Monday, October 14

Drop Pods from Clear Horizon




Here are the nice new Drop Pods from Clear Horizon Miniatures in the US.   This is a photo heavy posting detailing a couple of progress shots before I got them on the table.



The models are resin and are multipart kits.  I had three of them and decided to complete one with the doors closed to show it in the dropping mode. The other two were completed with the doors down, so I needed to add the little hydraulic items which took some time to clean up.  Care was needed to put the hydraulic rods in with a small drop of glue in the holes on the drop pod body and the doors.

The casting was very crisp with amazing roof top detail and even a small thruster visible on the bottom (which is now hidden on mine).  To protect the doors from breaking I mounted them on 60mm diameter steel metal discs.  This adds a nice weight to the model and ensures that you don't get any doors knocked off by heavy handed friends placing the pod down.

I glued the models together on the steel base with the exception of the three legs that stick out because letting the doors drop to a natural position resting on the metal disc made it much easier to solidly glue everything together. I then added the hydraulic arms after for the doors as the last step.  The hardest part was adding the hydraulic struts inside the legs on the side which needed a little sanding and trimming to clip in neatly. They could also be left off if you have trouble with smaller parts because they are not easy to see on the complete model being mostly obscured inside the side leg.  I like the detail though, so I was happy to get them properly locked into position inside the leg strut. 

Straight into the fight with some Garn and a Monpoc big lizard beasty.


Khurasan troops deploy from the drop pod.

The unopened drop pod has landed badly after a deviation roll. 

For painting I used a technique where I airbrushed a based colour (Life Color Israeli Sand Grey) followed by an airbrush coat of AK Interactive Heavy Chipping Acrylic fluid.  I think I should have used their weathering fluid rather than heavy chipping because it started to flake a lot more than I thought when I applied water to it on a brush.  Using this chipping fluid is like the hairspray technique which airbrush modellers use. They normally decant the hairspray into their airbrushes before coating a model and AK have spotted a gap in the market by providing something similar to hairspray which can be rubbed off a model with water.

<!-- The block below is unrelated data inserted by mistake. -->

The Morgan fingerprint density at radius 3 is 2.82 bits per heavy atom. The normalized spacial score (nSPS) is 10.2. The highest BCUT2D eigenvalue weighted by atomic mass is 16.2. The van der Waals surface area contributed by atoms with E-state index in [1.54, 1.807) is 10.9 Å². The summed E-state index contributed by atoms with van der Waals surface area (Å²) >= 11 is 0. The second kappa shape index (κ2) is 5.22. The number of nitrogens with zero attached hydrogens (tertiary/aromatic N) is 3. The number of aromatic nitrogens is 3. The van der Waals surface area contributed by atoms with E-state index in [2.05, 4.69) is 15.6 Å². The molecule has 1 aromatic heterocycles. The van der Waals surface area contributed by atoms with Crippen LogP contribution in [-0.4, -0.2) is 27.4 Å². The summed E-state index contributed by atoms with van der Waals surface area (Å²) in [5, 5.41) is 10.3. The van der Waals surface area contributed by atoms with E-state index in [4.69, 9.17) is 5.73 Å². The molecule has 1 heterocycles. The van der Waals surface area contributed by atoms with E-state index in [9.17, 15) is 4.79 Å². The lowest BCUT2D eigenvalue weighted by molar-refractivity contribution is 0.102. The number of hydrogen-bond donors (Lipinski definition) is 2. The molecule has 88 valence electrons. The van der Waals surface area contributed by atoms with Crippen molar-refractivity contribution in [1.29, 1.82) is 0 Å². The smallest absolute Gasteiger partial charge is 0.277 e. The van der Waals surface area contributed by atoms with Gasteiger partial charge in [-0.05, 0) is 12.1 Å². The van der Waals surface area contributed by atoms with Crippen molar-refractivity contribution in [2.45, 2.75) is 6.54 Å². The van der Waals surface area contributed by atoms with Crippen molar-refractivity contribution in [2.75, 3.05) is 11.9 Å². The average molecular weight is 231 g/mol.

I wanted my drop pods to look very weathered and worn out from multiple drops.  I also liked the idea of making them white like traditional modern space ships and sci-fi.  It was a bit of an experiment with a pale white weathered scheme and heavy chipping. Both the pale white and the chipping were techniques I don't normally use so I was interested in the final result from a learning perspective. 

In retrospect I think I could have used a darker base colour before applying the chipping fluid. This would have given the weathering a bigger contrast when the top layer of white was rubbed off.  To add contrast and colour I instead used the Lifecolor rust box set to apply grades of rusting to the edges and worn areas. There were also several washes applied using GW and Lifecolor Tenscrom inks. This added contrast in the darker recesses. 

Decals were from my collection of Gundam decals and they went on very smoothly after I applied the Gloss varnish (after the chipping was complete).  You have to seal the chipping stage with a solid gloss varnish airbrushed on or you will find the paint continues to flake as you add layers of inks and other paint.  The gloss also makes the decals go one very easily, staying flat and washes go very easily into the detail when applied onto gloss. You just have to remember that the model is going to look a little different when the flat dull matt varnish is finally applied. 

AK Interactive Heavy Chipping fluid for Airbrushing.
  1. Apply a primer coat. I used Tamiya fine Grey primer in a can.
  2. Apply a based coat. I used Israeli Sand Grey from Lifecolor (You could use a dark brown).
  3. Spray on AK Heavy Chipping fluid.
  4. Let the AK fluid dry and then spray on a layer of white. I used a white from Lifecolor Air. 
  5. Let everything dry for an hour or two.   
  6. Moisten a brush (I used size 2). Then rub the brush onto areas you want to weather.
  7. The result is paint pealing off revealing the base colour below. 
  8. You MUST then seal the model with a gloss or similar varnish to prevent further loss of paint.


Showing what the chipping looks like using water to rub off the AK Heavy Chipping

Final stages adding silver pencil rubbed onto the rusty edges.
Here is the statistic card and rules for the Drop Pod in the Gruntz game.